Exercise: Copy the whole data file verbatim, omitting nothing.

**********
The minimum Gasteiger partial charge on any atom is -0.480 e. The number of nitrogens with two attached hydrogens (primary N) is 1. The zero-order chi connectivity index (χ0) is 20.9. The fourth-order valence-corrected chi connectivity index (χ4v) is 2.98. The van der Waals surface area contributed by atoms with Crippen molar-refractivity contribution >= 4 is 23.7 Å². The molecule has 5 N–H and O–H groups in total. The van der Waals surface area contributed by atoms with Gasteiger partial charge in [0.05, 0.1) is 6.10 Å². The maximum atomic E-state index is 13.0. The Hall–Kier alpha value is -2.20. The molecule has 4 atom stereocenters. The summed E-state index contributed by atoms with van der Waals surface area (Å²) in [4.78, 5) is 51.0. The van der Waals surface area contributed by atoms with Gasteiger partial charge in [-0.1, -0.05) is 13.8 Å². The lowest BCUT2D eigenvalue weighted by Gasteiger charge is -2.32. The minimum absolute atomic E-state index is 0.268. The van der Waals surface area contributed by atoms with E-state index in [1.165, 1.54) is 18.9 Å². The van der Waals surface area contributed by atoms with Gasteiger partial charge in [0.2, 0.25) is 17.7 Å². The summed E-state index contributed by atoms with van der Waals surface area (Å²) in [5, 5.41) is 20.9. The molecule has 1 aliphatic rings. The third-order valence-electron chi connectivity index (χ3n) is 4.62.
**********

The minimum Gasteiger partial charge on any atom is -0.480 e. The number of nitrogens with two attached hydrogens (primary N) is 1. The zero-order chi connectivity index (χ0) is 20.9. The fourth-order valence-corrected chi connectivity index (χ4v) is 2.98. The van der Waals surface area contributed by atoms with Crippen molar-refractivity contribution >= 4 is 23.7 Å². The molecule has 5 N–H and O–H groups in total. The van der Waals surface area contributed by atoms with Gasteiger partial charge in [0.05, 0.1) is 6.10 Å². The maximum atomic E-state index is 13.0. The Hall–Kier alpha value is -2.20. The molecule has 4 atom stereocenters. The summed E-state index contributed by atoms with van der Waals surface area (Å²) in [4.78, 5) is 51.0. The van der Waals surface area contributed by atoms with Gasteiger partial charge in [-0.1, -0.05) is 13.8 Å². The lowest BCUT2D eigenvalue weighted by Gasteiger charge is -2.32. The minimum absolute atomic E-state index is 0.268. The van der Waals surface area contributed by atoms with E-state index in [1.165, 1.54) is 18.9 Å². The van der Waals surface area contributed by atoms with Gasteiger partial charge in [0.2, 0.25) is 17.7 Å². The summed E-state index contributed by atoms with van der Waals surface area (Å²) in [5, 5.41) is 20.9. The molecule has 1 aliphatic rings. The third-order valence-electron chi connectivity index (χ3n) is 4.62.